"Synthetic Approaches to Deciphering Cis-Regulatory Codes”

Seminar series
Tue, Apr 9 2:00pm
Boyer Hall 159
Speaker Dr. Sriram Kosuri
Church Lab, Wyss Institute
Harvard University

Special Biochemistry Seminar

Next-generation sequencing technologies have enabled simple genome-wide measurements of a variety of biological processes. Consortiums like ENCODE seek to identify all functional DNA elements in humans and other model organisms by correlating functional outputs with sequence using genome-wide data sets. However, proving that particular sequences have causative effects on gene expression requires carefully controlled transgene expression or gene editing studies. Conducting such experiments on genome-wide scales is difficult because of our inability to (1) rapidly alter the sequence and context of individual genetic elements and (2) quantify the consequences of thousands of such changes.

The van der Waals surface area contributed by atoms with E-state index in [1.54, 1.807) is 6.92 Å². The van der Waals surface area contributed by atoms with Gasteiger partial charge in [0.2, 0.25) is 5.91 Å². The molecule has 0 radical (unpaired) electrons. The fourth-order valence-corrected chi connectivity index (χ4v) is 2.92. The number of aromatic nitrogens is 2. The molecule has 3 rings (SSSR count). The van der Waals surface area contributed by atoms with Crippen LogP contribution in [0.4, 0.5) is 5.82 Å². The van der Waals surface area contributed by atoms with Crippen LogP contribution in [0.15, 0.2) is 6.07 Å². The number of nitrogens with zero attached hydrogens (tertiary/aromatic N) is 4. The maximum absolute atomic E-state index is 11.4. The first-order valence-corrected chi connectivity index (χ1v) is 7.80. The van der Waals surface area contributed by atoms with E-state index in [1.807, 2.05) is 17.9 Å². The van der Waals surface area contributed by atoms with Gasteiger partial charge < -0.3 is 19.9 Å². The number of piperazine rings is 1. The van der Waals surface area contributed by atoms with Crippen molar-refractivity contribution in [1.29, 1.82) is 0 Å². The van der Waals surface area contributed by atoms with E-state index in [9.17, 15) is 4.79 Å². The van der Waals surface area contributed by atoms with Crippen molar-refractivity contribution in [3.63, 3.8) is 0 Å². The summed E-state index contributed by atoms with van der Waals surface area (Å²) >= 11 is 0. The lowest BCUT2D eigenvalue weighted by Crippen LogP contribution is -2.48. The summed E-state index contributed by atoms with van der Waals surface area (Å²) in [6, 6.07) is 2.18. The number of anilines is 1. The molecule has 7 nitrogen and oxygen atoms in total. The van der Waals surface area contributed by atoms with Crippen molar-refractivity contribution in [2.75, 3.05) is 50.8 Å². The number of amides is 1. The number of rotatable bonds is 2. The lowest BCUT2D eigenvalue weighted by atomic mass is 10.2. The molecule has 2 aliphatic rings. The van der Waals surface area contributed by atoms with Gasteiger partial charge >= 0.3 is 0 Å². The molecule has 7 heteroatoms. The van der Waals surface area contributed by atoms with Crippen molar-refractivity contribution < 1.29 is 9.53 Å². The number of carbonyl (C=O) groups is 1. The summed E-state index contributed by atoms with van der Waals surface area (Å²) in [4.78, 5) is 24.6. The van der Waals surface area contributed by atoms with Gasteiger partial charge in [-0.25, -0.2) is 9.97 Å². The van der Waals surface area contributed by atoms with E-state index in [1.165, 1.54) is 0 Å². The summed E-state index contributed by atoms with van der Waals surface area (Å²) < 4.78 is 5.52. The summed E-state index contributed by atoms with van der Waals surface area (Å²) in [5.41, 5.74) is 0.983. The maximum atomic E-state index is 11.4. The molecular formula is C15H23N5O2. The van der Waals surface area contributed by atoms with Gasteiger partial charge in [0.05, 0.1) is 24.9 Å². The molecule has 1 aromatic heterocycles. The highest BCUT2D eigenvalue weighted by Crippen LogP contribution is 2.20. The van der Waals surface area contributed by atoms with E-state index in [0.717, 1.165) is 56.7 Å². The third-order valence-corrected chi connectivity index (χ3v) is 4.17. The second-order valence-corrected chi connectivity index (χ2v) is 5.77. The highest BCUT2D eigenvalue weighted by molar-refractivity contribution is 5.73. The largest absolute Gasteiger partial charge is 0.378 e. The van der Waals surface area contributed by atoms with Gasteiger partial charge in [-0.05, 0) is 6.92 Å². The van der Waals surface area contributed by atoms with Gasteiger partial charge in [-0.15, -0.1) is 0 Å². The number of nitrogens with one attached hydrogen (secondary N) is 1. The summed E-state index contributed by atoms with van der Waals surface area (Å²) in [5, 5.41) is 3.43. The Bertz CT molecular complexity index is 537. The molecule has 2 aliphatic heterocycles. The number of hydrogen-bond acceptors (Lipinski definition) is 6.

In this talk, I will discuss our efforts to bring our DNA synthesis capacities to genomic scales in order to systematically test hypotheses of cis-regulatory control. First, we have leveraged DNA microarrays to assemble gene-sized constructs to both lower costs and increase scales of gene synthesis. Second, we developed methods to characterize large libraries of synthetic DNA in multiplex using next-generation sequencing. We synthesized ~27,000 combinations of promoter, ribosome binding site, and peptide leader sequences in an effort to look at the composability of regulatory elements governing gene expression in E. coli. We are able to quantify both the transcription and translation levels of each member of the library independently, leading to insights on how regulatory elements in combination affect transcription and translation rates. Finally, I will discuss our ongoing and future efforts of both increasing scale of DNA syntheses and applying these methodologies to human cell lines.

For more information, please contact Todd Yeates, yeates@mbi.ucla.edu, 310-206-4866.